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Murders

Volume 155: debated on Monday 26 June 1922

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90.

asked the Secretary of State for the Colonies how many British subjects in Southern Ireland have been murdered or have died of wounds since the signing of the Treaty; whether it is the policy of His Majesty's Government to relinquish no effort to secure the punishment of the guilty persons: and whether it is his intention to make representations to this effect to the Provisional Government of Southern Ireland in the same terms as has been made in the case of the murder of servants of the Crown?

In reply to the first part of the question, the number of persons murdered in Southern Ireland since 6th December is as follows:—

Serving members of the Royal Irish Constabulary15
Ex-members of the Royal Irish Constabulary8
Soldiers8*
Ex-soldiers3
Civilians15

* These figures do not include the three officers and the soldier kidnapped at Macroom, or the soldier kidnapped at Rathdawney in January.

In reply to the second and third parts of the question, it is for the Provisional Government, so long as they are responsible for the maintenance of law and order in the area within their jurisdiction, to take such steps as may be possible to trace and punish the guilty persons; and we shall expect them to do this.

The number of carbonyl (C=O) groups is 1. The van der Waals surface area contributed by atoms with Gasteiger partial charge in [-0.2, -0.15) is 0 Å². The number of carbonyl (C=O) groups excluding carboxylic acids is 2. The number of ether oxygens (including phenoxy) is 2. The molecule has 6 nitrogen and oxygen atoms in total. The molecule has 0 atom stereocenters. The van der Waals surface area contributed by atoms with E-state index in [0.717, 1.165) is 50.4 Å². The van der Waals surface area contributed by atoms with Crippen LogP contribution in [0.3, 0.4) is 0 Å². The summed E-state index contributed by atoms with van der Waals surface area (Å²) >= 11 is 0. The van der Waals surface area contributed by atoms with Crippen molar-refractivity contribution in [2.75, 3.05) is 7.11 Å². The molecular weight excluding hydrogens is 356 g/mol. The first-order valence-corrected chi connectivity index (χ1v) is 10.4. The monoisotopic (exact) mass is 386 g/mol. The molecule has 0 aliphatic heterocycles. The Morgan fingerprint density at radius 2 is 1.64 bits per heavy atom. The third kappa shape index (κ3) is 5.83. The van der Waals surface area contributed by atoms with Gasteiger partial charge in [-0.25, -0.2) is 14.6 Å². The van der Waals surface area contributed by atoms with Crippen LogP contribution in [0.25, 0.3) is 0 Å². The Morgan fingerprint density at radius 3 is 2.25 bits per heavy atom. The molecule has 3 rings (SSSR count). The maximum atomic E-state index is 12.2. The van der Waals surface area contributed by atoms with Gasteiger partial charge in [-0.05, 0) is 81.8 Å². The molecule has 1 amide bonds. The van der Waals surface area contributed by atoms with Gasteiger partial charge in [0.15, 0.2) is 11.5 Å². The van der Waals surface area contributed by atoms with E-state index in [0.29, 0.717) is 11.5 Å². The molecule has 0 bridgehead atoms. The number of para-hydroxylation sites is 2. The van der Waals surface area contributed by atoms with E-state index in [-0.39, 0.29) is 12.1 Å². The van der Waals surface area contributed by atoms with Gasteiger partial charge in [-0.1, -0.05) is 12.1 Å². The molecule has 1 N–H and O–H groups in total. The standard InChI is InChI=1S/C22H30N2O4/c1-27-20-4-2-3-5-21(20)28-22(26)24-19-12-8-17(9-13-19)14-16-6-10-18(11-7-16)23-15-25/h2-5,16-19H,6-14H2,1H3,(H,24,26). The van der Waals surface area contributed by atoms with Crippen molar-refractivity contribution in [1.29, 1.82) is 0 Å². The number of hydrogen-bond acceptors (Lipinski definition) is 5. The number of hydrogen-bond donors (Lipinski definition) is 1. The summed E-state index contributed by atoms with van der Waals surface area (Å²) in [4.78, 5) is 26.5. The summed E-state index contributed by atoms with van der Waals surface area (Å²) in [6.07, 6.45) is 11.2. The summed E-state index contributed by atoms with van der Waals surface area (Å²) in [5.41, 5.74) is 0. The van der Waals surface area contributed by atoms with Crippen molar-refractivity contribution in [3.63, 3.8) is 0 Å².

What steps are you taking to assure it? It is no use expecting it unless you do something.

If the Provisional Government do nothing, as they already have done nothing, is the right hon. Gentleman going to sit still and do nothing?

No, Sir. I said the other day that we were not going to allow a single one of these cases to drop. They will be pressed by us upon the Provisional Government on every opportunity that is open to us, and I venture to think that in proportion as they become a settled, ordered Government, in that proportion our influence and pressure upon them will become more effective.

Did not the right hon. Gentleman say that he would regard what went on in Ireland with stony indifference?

I did not say anything of the sort. My right hon. Friend is taking one phrase out of one part of my speech, and applying it to a quite different set of circumstances—a proceeding far different from his usual standard in dealing with Parliamentary controversy. I said that if Ireland continued to degenerate into anarchy, it would 'be watched with the stony indifference of the world. By that, I meant, and was understood to mean, that there would be no sympathy for the Irish people in foreign countries if, having been given this splendid chance, they throw it away.

In saying that the rest of the world would regard it with stony indifference, did the right hon. Gentleman include this country, which has a responsibility which the rest of the world has not.

I certainly do not consider that we can indefinitely con- tinue to regard with indifference a progressive degeneration into anarchy throughout Ireland.

May I ask the right hon. Gentleman whether in his mind lie has fixed any period at which his patience will break down?

I have certainly fixed in my own mind certain tests, both of circumstances and of time, which would determine the moment when a change of policy is necessary.